Eugene Cho

people come and people go

People come and people go.  Quest has grown fairly significantly the past couple years and and many people have also moved on the past couple years – for various reasons.  But for whatever reason, it’s much easier to focus on the folks that move on rather than to enjoy the folks that choose to stay.  Why is that?

Over the years, I’ve learned to not take people’s departures too personally but it still sucks and at times, hurts…because ultimately, they’re people I care for.  Here are couple [edited] emails from folks in the recent years.

Hi Eugene: I just wanted to finally get this out and let you know that I have decided to leave Quest permanently. To be honest I have been struggling with Quest for a long time and I just needed to do something about it…I do still feel close to the core Quest family but have lost touch with this new community of attenders, so much so that I no longer have the desire to attend. I have been struggling with the way Quest has grown and felt very impersonal on Sundays and to be totally honest I don’t really share in the vision of Quest any longer.

So, yes, being a pastor can get discouraging because while these decisions aren’t meant to be personal, how can one not take it to heart to a certain level?  This is why it’s so encouraging to occasionally hear the voice from the other spectrum:

I also wanted to express to you how great it has been to have Quest as my home church over the last two years.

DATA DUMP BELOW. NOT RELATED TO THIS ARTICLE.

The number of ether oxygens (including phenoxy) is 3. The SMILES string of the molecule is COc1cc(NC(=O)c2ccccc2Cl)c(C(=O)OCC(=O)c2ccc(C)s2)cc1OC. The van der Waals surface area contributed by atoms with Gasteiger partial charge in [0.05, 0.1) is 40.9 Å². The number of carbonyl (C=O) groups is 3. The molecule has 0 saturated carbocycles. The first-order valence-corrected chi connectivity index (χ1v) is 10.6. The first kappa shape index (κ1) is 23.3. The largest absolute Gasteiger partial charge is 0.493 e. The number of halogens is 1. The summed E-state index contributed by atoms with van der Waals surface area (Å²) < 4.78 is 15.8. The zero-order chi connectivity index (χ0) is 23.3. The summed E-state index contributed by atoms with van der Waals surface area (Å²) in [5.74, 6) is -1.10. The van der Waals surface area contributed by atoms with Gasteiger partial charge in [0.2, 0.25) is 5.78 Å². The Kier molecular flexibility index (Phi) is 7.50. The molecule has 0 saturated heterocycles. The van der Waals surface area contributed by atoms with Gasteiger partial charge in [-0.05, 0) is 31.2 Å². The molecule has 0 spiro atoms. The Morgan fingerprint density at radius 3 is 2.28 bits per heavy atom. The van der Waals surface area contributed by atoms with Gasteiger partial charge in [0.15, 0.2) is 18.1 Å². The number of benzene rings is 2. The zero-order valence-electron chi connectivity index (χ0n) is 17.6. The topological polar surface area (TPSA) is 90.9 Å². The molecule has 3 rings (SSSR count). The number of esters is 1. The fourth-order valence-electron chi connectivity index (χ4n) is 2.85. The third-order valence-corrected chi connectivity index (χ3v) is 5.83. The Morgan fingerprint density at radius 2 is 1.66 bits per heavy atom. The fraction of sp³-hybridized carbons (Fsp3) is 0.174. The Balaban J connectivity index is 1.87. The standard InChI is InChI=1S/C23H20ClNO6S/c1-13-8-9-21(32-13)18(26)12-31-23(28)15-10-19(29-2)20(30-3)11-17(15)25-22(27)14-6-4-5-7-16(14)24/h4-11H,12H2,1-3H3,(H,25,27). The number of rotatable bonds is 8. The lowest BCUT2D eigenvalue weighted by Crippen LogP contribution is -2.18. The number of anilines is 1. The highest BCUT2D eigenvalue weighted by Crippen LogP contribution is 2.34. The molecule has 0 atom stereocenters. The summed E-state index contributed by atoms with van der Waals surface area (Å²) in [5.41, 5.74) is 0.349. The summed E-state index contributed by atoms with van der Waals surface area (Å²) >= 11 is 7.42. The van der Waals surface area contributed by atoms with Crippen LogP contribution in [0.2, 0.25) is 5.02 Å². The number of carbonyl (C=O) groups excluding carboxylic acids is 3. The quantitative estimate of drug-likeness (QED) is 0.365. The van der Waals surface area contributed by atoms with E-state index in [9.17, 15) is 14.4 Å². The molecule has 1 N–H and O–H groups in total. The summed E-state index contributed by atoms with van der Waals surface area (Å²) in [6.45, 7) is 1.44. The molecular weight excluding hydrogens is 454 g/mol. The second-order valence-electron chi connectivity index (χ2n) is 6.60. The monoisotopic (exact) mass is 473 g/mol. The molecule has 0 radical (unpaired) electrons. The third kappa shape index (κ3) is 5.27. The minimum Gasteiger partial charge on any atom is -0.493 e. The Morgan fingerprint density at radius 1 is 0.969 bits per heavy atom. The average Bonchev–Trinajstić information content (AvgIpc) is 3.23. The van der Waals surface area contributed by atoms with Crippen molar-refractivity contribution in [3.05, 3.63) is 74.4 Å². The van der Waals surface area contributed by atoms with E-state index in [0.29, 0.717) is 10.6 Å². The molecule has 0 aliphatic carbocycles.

It has meant so much to me to be able to take part in a community like Quest, that is so dedicated to not only strengthening and challenging the faith of the people who attend, but also to reaching out into the community and serving the physical and spiritual needs that are so prevelant. This has been an important period of time in my life and your ministry at Quest has had a huge impact on my view of what it means to be a Christian in today’s society. I will never forget the time that I have been able to be involved with Quest and the influence that it has had on my own journey with Christ.

People come and people go.  There are times I wished that it had no effect on me at all but I’m realizing that the minute that happens, I will truly have lost the heart of being a pastor and shepherd.  It sucks and hurts but am realizing that is much better than not caring at all.  Apathy is the death to the soul.

And through all this, just trying to be faithful…and feeling like I’m failing.  Thank God for grace.

Filed under: church, emerging church, religion

11 Responses

  1. Scott says:

    Thanks for the reminder Eugene. I’m a small struggling church plant who just lost a key family this weekend. They made it a point to remind it that it was nothing I did but they felt the need to return to the church of their “roots”. Another key family in the church is close to them and is now wanting to meet with me this week, likely to tell me their doubts about the church and wanting to find a way to leave also. I dread the meeting but am pushing it to get it over with. I try to not take it personal but I do. I’m hurting this morning and my wife is fearful for the fallout. All of this and we were told repeatedly it had nothing to do with us!

  2. don says:

    After 27 years of doing this, this is still where I pray for thick skin because it hurts so much when a person or family you have invested love and time into elect to go somewhere else. Our egos get so enmeshed. yeah, we need to pray for grace.

  3. Dustin says:


    First of all, I’d like to say that I really enjoy reading your blog. Some people have a hard time dealing with church growth and the dynamics of their church changing. You guys have a good thing going and have been faithful to your call to reach this city.